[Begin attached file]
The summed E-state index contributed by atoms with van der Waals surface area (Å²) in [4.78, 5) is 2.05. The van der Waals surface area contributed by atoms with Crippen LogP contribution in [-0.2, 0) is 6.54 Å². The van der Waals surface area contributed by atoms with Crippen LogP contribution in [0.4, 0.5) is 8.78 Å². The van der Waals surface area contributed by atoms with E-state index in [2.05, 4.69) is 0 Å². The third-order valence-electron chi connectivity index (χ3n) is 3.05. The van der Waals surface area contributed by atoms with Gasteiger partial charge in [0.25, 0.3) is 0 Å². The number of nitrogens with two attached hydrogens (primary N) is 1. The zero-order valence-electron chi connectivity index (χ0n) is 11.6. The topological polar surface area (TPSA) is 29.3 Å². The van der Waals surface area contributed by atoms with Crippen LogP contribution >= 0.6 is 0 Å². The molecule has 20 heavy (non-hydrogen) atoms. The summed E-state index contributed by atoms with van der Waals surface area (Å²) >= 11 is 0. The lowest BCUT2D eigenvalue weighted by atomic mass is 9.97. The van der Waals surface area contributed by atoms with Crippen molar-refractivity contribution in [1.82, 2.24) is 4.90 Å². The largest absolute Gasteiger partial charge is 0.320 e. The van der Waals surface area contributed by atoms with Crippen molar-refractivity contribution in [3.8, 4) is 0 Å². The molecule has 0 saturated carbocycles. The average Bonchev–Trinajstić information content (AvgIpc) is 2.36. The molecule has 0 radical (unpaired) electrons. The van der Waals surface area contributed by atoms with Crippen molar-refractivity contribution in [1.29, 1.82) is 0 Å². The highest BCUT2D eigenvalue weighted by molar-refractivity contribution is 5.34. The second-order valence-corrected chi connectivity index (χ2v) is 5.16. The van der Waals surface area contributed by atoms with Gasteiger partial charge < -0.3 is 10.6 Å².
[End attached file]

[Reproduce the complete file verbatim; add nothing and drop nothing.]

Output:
The summed E-state index contributed by atoms with van der Waals surface area (Å²) in [4.78, 5) is 2.05. The van der Waals surface area contributed by atoms with Crippen LogP contribution in [-0.2, 0) is 6.54 Å². The van der Waals surface area contributed by atoms with Crippen LogP contribution in [0.4, 0.5) is 8.78 Å². The van der Waals surface area contributed by atoms with E-state index in [2.05, 4.69) is 0 Å². The third-order valence-electron chi connectivity index (χ3n) is 3.05. The van der Waals surface area contributed by atoms with Gasteiger partial charge in [0.25, 0.3) is 0 Å². The number of nitrogens with two attached hydrogens (primary N) is 1. The zero-order valence-electron chi connectivity index (χ0n) is 11.6. The topological polar surface area (TPSA) is 29.3 Å². The van der Waals surface area contributed by atoms with Crippen LogP contribution >= 0.6 is 0 Å². The molecule has 20 heavy (non-hydrogen) atoms. The summed E-state index contributed by atoms with van der Waals surface area (Å²) >= 11 is 0. The lowest BCUT2D eigenvalue weighted by atomic mass is 9.97. The van der Waals surface area contributed by atoms with Crippen molar-refractivity contribution in [1.82, 2.24) is 4.90 Å². The largest absolute Gasteiger partial charge is 0.320 e. The van der Waals surface area contributed by atoms with Crippen molar-refractivity contribution in [3.8, 4) is 0 Å². The molecule has 0 saturated carbocycles. The average Bonchev–Trinajstić information content (AvgIpc) is 2.36. The molecule has 0 radical (unpaired) electrons. The van der Waals surface area contributed by atoms with Crippen molar-refractivity contribution in [1.29, 1.82) is 0 Å². The highest BCUT2D eigenvalue weighted by molar-refractivity contribution is 5.34. The second-order valence-corrected chi connectivity index (χ2v) is 5.16. The van der Waals surface area contributed by atoms with Gasteiger partial charge < -0.3 is 10.6 Å².